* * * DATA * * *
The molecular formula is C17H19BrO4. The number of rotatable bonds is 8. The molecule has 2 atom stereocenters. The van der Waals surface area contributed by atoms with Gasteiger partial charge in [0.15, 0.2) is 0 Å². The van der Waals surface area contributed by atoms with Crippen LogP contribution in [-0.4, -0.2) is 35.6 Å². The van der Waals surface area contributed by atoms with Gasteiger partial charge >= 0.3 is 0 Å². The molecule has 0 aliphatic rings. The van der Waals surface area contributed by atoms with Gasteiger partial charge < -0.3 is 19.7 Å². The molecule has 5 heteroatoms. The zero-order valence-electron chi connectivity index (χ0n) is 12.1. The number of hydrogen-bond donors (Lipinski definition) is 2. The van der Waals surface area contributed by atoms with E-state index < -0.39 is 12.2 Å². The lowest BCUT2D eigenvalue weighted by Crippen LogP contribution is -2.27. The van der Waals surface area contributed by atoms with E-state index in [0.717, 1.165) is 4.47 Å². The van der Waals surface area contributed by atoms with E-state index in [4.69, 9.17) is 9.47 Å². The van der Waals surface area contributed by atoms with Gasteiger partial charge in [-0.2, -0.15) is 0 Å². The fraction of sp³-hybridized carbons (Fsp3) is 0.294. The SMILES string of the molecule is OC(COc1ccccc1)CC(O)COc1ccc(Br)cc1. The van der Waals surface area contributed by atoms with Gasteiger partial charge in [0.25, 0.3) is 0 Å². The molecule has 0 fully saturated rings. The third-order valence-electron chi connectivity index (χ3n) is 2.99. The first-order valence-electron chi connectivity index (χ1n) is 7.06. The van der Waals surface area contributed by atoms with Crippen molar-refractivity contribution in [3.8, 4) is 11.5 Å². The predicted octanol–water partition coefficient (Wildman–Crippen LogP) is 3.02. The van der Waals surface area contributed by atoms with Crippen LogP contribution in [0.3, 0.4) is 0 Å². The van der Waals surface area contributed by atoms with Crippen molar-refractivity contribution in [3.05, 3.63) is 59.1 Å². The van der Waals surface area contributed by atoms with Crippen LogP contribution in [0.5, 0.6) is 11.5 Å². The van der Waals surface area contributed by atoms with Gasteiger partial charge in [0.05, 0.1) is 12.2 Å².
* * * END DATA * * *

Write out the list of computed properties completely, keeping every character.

The molecular formula is C17H19BrO4. The number of rotatable bonds is 8. The molecule has 2 atom stereocenters. The van der Waals surface area contributed by atoms with Gasteiger partial charge in [0.15, 0.2) is 0 Å². The van der Waals surface area contributed by atoms with Crippen LogP contribution in [-0.4, -0.2) is 35.6 Å². The van der Waals surface area contributed by atoms with Gasteiger partial charge >= 0.3 is 0 Å². The molecule has 0 aliphatic rings. The van der Waals surface area contributed by atoms with Gasteiger partial charge < -0.3 is 19.7 Å². The molecule has 5 heteroatoms. The zero-order valence-electron chi connectivity index (χ0n) is 12.1. The number of hydrogen-bond donors (Lipinski definition) is 2. The van der Waals surface area contributed by atoms with E-state index < -0.39 is 12.2 Å². The lowest BCUT2D eigenvalue weighted by Crippen LogP contribution is -2.27. The van der Waals surface area contributed by atoms with E-state index in [0.717, 1.165) is 4.47 Å². The van der Waals surface area contributed by atoms with E-state index in [4.69, 9.17) is 9.47 Å². The van der Waals surface area contributed by atoms with Gasteiger partial charge in [-0.2, -0.15) is 0 Å². The fraction of sp³-hybridized carbons (Fsp3) is 0.294. The SMILES string of the molecule is OC(COc1ccccc1)CC(O)COc1ccc(Br)cc1. The van der Waals surface area contributed by atoms with Gasteiger partial charge in [0.25, 0.3) is 0 Å². The molecule has 0 fully saturated rings. The third-order valence-electron chi connectivity index (χ3n) is 2.99. The first-order valence-electron chi connectivity index (χ1n) is 7.06. The van der Waals surface area contributed by atoms with Crippen molar-refractivity contribution in [3.8, 4) is 11.5 Å². The predicted octanol–water partition coefficient (Wildman–Crippen LogP) is 3.02. The van der Waals surface area contributed by atoms with Crippen LogP contribution in [0.3, 0.4) is 0 Å². The van der Waals surface area contributed by atoms with Crippen molar-refractivity contribution in [3.05, 3.63) is 59.1 Å². The van der Waals surface area contributed by atoms with Crippen LogP contribution in [0.5, 0.6) is 11.5 Å². The van der Waals surface area contributed by atoms with Gasteiger partial charge in [0.05, 0.1) is 12.2 Å².